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The back home trial: general practitioner-supported leaflets may change back pain behavior

The back home trial: general practitioner-supported leaflets may change back pain behavior
The back home trial: general practitioner-supported leaflets may change back pain behavior
Study Design: a single-blind randomized controlled trial of a leaflet developed for people with acute low back pain was compared with the usual general practitioner management of back pain.

Objective: to test the effectiveness of a patient information leaflet on knowledge, attitude, behavior, and function.

Summary of Background Data: despite the commonality of back pain in general practice, little evidence on the effectiveness of simple interventions such as leaflets and advice on self-management has been reported. On the basis of a five-stage needs analysis, a simple leaflet was developed that considered the views of patients and health professionals.

Methods: for this study, 64 patients with acute back pain were assigned to the leaflet or control group. The participants were visited at home after 2 days, 2 weeks, then 3, 6, and 12 months, where they completed a range of self-report measures. Behavioral aspects were discreetly recorded by a "blinded" researcher. Primary outcomes were knowledge, attitude, behavior, and function.

Results: in all, 272 home visits were undertaken. The findings show that at 2 weeks, knowledge about sitting posture was greater in the leaflet group (P = 0.006), which transferred to a behavioral difference (sitting with lumbar lordosis support) when participants were unaware that they were being observed (P = 0.009). This difference remained significant at 3 months. Patients in the leaflet group also were better at maintaining a wide base of support when lifting a light object than the control subjects throughout all five assessments. There were no significant differences in the functional outcomes tested.

Conclusions: this trial demonstrates that written advice for patients can be a contributory factor in the initial general practitioner consultation because it may change aspects of knowledge and behavior. This has implications for the management of acute back pain, with potential health gain.

0362-2436
1821-1828
Roberts, Lisa
0a937943-5246-4877-bd6b-4dcd172b5cd0
Little, Paul
1bf2d1f7-200c-47a5-ab16-fe5a8756a777
Chapman, Judith
0859875d-96c7-4015-b830-6f7f9783fb16
Cantrell, Ted
0c457b2d-337e-4c67-b299-65afb306ab57
Pickering, Ruth
4a828314-7ddf-4f96-abed-3407017d4c90
Langridge, John
0047cb1c-cf4f-4c26-b094-0299015bcea5
Roberts, Lisa
0a937943-5246-4877-bd6b-4dcd172b5cd0
Little, Paul
1bf2d1f7-200c-47a5-ab16-fe5a8756a777
Chapman, Judith
0859875d-96c7-4015-b830-6f7f9783fb16
Cantrell, Ted
0c457b2d-337e-4c67-b299-65afb306ab57
Pickering, Ruth
4a828314-7ddf-4f96-abed-3407017d4c90
Langridge, John
0047cb1c-cf4f-4c26-b094-0299015bcea5

Roberts, Lisa, Little, Paul, Chapman, Judith, Cantrell, Ted, Pickering, Ruth and Langridge, John (2002) The back home trial: general practitioner-supported leaflets may change back pain behavior. Spine, 27 (17), 1821-1828. (doi:10.1097/00007632-200209010-00002).

Record type: Article

Abstract

Study Design: a single-blind randomized controlled trial of a leaflet developed for people with acute low back pain was compared with the usual general practitioner management of back pain.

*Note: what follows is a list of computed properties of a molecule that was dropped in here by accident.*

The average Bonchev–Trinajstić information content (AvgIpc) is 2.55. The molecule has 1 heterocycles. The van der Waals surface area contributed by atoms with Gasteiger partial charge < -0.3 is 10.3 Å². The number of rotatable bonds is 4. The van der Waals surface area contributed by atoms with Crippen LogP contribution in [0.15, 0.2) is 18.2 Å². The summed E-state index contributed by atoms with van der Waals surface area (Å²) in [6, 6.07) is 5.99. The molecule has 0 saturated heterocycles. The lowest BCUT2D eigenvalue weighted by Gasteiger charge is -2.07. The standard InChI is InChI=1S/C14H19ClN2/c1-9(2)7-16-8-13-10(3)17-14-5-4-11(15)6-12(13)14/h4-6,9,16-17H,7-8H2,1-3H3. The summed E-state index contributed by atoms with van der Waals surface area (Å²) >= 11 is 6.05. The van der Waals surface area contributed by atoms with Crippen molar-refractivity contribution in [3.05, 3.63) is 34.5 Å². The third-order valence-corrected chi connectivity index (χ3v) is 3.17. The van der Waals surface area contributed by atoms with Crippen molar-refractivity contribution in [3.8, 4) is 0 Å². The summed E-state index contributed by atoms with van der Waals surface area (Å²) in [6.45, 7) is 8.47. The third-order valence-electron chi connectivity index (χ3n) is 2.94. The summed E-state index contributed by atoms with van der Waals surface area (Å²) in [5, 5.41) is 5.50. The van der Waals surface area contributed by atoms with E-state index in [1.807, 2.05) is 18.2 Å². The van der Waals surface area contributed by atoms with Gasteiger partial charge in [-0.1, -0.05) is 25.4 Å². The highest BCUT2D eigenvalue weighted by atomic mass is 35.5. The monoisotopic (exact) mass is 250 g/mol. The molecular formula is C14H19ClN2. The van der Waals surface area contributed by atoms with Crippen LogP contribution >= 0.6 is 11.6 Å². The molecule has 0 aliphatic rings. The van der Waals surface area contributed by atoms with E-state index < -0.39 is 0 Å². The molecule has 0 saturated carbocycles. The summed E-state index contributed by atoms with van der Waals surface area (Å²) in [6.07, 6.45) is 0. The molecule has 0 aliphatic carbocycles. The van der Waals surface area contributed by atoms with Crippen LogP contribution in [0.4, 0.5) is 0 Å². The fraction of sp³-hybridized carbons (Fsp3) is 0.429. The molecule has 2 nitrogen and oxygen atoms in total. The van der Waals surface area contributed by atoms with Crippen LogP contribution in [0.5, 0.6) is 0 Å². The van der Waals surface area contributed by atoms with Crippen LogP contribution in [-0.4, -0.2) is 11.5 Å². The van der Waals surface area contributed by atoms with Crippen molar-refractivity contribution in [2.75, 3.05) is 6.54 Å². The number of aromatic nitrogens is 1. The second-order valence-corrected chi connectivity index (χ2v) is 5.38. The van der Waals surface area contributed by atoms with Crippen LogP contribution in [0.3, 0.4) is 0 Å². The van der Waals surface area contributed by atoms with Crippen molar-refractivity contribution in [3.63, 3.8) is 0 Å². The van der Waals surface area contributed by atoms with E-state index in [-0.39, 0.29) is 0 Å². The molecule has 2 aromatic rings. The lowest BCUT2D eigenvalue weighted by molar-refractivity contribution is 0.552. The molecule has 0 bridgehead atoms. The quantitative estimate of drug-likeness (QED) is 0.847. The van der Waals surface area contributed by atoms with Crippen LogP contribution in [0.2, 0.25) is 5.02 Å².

Objective: to test the effectiveness of a patient information leaflet on knowledge, attitude, behavior, and function.

Summary of Background Data: despite the commonality of back pain in general practice, little evidence on the effectiveness of simple interventions such as leaflets and advice on self-management has been reported. On the basis of a five-stage needs analysis, a simple leaflet was developed that considered the views of patients and health professionals.

Methods: for this study, 64 patients with acute back pain were assigned to the leaflet or control group. The participants were visited at home after 2 days, 2 weeks, then 3, 6, and 12 months, where they completed a range of self-report measures. Behavioral aspects were discreetly recorded by a "blinded" researcher. Primary outcomes were knowledge, attitude, behavior, and function.

Results: in all, 272 home visits were undertaken. The findings show that at 2 weeks, knowledge about sitting posture was greater in the leaflet group (P = 0.006), which transferred to a behavioral difference (sitting with lumbar lordosis support) when participants were unaware that they were being observed (P = 0.009). This difference remained significant at 3 months. Patients in the leaflet group also were better at maintaining a wide base of support when lifting a light object than the control subjects throughout all five assessments. There were no significant differences in the functional outcomes tested.

Conclusions: this trial demonstrates that written advice for patients can be a contributory factor in the initial general practitioner consultation because it may change aspects of knowledge and behavior. This has implications for the management of acute back pain, with potential health gain.

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Published date: 1 September 2002

Identifiers

Local EPrints ID: 24483
URI: http://eprints.soton.ac.uk/id/eprint/24483
ISSN: 0362-2436
PURE UUID: 4a4495b1-64b0-4240-bddb-e5f352bdd12d
ORCID for Lisa Roberts: ORCID iD orcid.org/0000-0003-2662-6696

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Date deposited: 30 Mar 2006
Last modified: 09 Jan 2022 02:52

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Contributors

Author: Lisa Roberts ORCID iD
Author: Paul Little
Author: Judith Chapman
Author: Ted Cantrell
Author: Ruth Pickering
Author: John Langridge

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